SIEGEL: Some Americans put a brave face on that and say if they're doing training, then they're contributing vitally to what the mission is turning into. You're saying the U.S. could really use with more assistance there.

Prof. BURNS: There's no question about it. You know, our troops and British and Canadian troops, Dutch troops, are in Kandahar and Orozgan and Helmand Provinces in the south. They're in the east along the border with Pakistan. They're bearing the brunt of this vicious war with the Taliban, where we've seen American and other casualties mount.

But these major European countries have not made that decision. It's a source of great bitterness at NATO. You can imagine on the part of countries like our own who have put our troops in peril, and to see some of the major European countries not make that decision is a source of huge dissatisfaction.

SIEGEL: Apart from Afghanistan, it now appears that Senate Republicans will block President Obama from getting quick ratification in this Congress of the new START Treaty with Russia. When you spoke here last, new START was just signed back in March. The U.S. and Russia were resetting relations. How will this new impasse with Moscow play in Europe?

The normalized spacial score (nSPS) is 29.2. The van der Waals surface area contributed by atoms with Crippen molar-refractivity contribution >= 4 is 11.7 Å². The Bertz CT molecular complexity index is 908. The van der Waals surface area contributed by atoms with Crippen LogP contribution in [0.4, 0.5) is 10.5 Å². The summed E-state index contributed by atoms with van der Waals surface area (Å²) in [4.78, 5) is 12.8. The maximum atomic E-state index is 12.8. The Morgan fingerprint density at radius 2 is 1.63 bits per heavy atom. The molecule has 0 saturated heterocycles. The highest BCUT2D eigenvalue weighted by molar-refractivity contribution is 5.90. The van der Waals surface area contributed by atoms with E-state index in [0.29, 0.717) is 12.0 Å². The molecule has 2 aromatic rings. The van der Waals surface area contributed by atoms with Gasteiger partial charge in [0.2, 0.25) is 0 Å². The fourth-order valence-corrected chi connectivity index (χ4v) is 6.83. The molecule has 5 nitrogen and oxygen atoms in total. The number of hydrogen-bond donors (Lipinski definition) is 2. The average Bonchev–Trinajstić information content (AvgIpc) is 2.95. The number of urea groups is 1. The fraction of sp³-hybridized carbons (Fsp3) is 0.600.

Prof. BURNS: Well, I think this START Treaty is fundamentally important to the American position, not only with Russia but globally. Because we ought to want to reduce the level of nuclear arms between the two countries that possess 96 percent of the nuclear weapons in the world - the U.S. and Russia. This treaty, in my judgment, is in the best bipartisan tradition.

I was with President George H. W. Bush in January of 1993, just before he left office to sign the first treaty. And so, it seems to me that if the Senate can't materialize the 67 votes needed to ratify the agreement, it's going to be a big blow to U.S. relations with Russia, and I think to U.S. credibility in the nuclear issue.

And so, one would hope that President Obama would receive sufficient Republican support for what normally would be considered to be bipartisan in this country.

SIEGEL: Just one other issue. Briefly, is NATO likely to stand shoulder to shoulder with Washington on Iran, on dealing with Iran?

Prof. BURNS: I think there were going to see much more resolute European support. France under Nikola Sarkozy has been stalwart. And the British and German governments have all supported the U.S. sanctions and the U.S. negotiations. So we're trying to negotiate with Iran. But at the same time, we're sanctioning and trying to pressure Iran to encourage them to negotiate. And, of course, holding out the ultimate option of the use of military force. I think we'll see if the Europe and America see eye-to-eye on that issue.

SIEGEL: Nicholas Burns, thank you very much for talking with us.

Prof. BURNS: Thank you, Robert.

SIEGEL: Professor Nicholas Burns of the Kennedy School of Government at Harvard, is the former U.S. undersecretary of State.